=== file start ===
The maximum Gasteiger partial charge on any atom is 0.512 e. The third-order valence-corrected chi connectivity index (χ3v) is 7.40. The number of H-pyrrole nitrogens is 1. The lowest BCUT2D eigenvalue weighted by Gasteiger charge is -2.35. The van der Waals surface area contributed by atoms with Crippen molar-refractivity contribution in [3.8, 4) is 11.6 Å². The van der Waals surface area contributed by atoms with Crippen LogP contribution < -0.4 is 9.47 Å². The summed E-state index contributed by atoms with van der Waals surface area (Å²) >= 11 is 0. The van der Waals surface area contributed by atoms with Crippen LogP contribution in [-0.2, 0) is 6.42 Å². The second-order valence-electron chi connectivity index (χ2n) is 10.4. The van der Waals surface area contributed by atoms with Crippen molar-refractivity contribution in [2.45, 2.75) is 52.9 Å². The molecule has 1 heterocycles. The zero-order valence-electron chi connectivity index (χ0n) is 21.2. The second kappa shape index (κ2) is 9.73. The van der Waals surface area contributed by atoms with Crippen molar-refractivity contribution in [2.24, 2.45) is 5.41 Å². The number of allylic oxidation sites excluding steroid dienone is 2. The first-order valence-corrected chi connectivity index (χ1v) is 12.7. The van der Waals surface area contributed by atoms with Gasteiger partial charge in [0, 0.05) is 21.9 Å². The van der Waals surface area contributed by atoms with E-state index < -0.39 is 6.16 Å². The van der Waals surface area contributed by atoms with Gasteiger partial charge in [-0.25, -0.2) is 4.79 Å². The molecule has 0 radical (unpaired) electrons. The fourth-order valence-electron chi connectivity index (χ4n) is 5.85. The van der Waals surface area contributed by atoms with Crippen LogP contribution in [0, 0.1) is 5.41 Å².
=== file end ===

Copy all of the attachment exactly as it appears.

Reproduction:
The maximum Gasteiger partial charge on any atom is 0.512 e. The third-order valence-corrected chi connectivity index (χ3v) is 7.40. The number of H-pyrrole nitrogens is 1. The lowest BCUT2D eigenvalue weighted by Gasteiger charge is -2.35. The van der Waals surface area contributed by atoms with Crippen molar-refractivity contribution in [3.8, 4) is 11.6 Å². The van der Waals surface area contributed by atoms with Crippen LogP contribution < -0.4 is 9.47 Å². The summed E-state index contributed by atoms with van der Waals surface area (Å²) >= 11 is 0. The van der Waals surface area contributed by atoms with Crippen LogP contribution in [-0.2, 0) is 6.42 Å². The second-order valence-electron chi connectivity index (χ2n) is 10.4. The van der Waals surface area contributed by atoms with Crippen molar-refractivity contribution in [2.45, 2.75) is 52.9 Å². The molecule has 1 heterocycles. The zero-order valence-electron chi connectivity index (χ0n) is 21.2. The second kappa shape index (κ2) is 9.73. The van der Waals surface area contributed by atoms with Crippen molar-refractivity contribution in [2.24, 2.45) is 5.41 Å². The number of allylic oxidation sites excluding steroid dienone is 2. The first-order valence-corrected chi connectivity index (χ1v) is 12.7. The van der Waals surface area contributed by atoms with Gasteiger partial charge in [0, 0.05) is 21.9 Å². The van der Waals surface area contributed by atoms with E-state index < -0.39 is 6.16 Å². The van der Waals surface area contributed by atoms with Gasteiger partial charge in [-0.25, -0.2) is 4.79 Å². The molecule has 0 radical (unpaired) electrons. The fourth-order valence-electron chi connectivity index (χ4n) is 5.85. The van der Waals surface area contributed by atoms with Crippen LogP contribution in [0, 0.1) is 5.41 Å².